In a normal market, this is not a problem. Most investors in real estate historically purchased with 80% debt or less. Furthermore, housing prices went up most of the time and if down, it was only minor fluctuations.
This time, the macroeconomic situation, the COVID-19 policy fallout and the real estate hype of the past decade, may become a deadly mixture.

If liquidity drops enough to draw prices down even by just 5%, the chain reaction, of banks panicking, central banks doubling down on their errors, etc. can easily exasperate the drop into a 30% to 40% crash.

For liquid investors, this will be a great buying opportunity, but for new and highly leveraged investors, this will be disastrous. Many will be forced to sell their properties at a loss and get stranded with a lot of debt, without any means to pay it off.

Don’t be one of them.

So with China’s real estate sector crumbling, the US housing market looking worse than in 2008 and the historically rock solid German real estate market showing cracks, why am I still bullish long-term?

Simple. We are currently in an unprecedented macroeconomic environment. Collapses of Fiat money have happened many times, but to find the last time a Fiat currency comparably strong as the US dollar, you have to go down all the way back to the third and fourth century Mediterranean.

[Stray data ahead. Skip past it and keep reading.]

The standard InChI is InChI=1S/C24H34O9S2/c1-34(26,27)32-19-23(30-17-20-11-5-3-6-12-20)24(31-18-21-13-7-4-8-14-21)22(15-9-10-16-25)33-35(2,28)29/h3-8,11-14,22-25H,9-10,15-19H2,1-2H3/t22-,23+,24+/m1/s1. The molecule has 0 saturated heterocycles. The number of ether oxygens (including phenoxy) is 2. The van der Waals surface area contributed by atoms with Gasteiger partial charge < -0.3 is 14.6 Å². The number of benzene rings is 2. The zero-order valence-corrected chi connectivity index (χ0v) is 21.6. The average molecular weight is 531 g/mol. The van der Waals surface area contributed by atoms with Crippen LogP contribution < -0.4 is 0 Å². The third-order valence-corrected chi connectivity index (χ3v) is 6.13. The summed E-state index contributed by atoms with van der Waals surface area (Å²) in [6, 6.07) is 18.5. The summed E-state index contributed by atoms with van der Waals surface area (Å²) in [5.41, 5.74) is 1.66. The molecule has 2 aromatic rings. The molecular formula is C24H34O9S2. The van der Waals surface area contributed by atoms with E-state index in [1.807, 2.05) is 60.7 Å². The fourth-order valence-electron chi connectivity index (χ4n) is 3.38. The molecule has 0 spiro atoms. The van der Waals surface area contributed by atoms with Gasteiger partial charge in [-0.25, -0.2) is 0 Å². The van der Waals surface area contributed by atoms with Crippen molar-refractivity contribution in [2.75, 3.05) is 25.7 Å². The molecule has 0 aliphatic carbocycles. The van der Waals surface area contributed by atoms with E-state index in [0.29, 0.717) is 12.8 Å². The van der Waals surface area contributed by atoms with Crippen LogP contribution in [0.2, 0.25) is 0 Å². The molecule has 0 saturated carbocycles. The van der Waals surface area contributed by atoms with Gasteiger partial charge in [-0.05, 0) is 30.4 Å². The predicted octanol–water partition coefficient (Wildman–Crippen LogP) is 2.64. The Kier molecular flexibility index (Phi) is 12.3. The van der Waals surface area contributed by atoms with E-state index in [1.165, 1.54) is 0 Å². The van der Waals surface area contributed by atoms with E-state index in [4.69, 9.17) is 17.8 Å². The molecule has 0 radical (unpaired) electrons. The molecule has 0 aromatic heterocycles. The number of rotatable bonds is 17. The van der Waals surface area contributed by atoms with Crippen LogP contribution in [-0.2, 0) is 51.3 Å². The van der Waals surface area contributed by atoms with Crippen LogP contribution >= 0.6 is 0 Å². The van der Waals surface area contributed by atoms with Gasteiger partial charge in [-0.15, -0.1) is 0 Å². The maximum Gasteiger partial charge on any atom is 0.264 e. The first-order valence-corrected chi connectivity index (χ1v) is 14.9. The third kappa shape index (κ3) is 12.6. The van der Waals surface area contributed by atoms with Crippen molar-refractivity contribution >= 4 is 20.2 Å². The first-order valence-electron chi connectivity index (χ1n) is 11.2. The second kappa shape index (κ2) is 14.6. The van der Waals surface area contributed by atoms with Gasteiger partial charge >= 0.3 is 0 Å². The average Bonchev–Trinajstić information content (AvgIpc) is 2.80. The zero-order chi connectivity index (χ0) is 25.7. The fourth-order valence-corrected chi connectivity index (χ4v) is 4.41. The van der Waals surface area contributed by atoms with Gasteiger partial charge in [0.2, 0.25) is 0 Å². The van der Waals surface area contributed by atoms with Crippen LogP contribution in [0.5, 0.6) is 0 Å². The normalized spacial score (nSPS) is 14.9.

And even with the collapse of Rome, there are differences that make today’s situation completely unprecedented in my view.

First and foremost, the Roman Denarius always competed against Gold and Silver currencies. A total Fiat world economy like today is historically unique.
Secondly, the fall of Rome was playing out in centuries. The fall of the US empire is playing out in mere decades and accelerating.

So while all of this makes the future less predictable than ever, there are historical patterns that likely apply. One of them is that enemies of the collapsing empire will first resort to hard currencies to drain the struggling foe of resources and capital.
This can already be seen, with Russia de facto coupling the Rouble to Gold and asking for energy deliveries to be paid in Roubles.

Another process that is going on, is the breaking free by the de facto colonies of the United States, which in this case may be called “de-globalisation”. And since the US hegemony is built upon debt and (mostly) not military occupations, the virtual colonies around the globe, will get a relatively easy way to shake off their chains. By means of the rapid devaluation of Fiat currencies, their national deficits are easily paid off, if they own gold or Bitcoin, which I expect to reach astronomical exchange rates vs the Dollar in the next decades.

If history can give any indication for the future, then the most likely scenario (my estimation ~60% likely) is a 6 to 24 month severe draw back in the housing market, followed by a price explosion and potentially hyperinflation.

More about hyperinflation… next time.

*none of this is financial advice. It all depends on your personal situation, so do your own research, make your own decisions.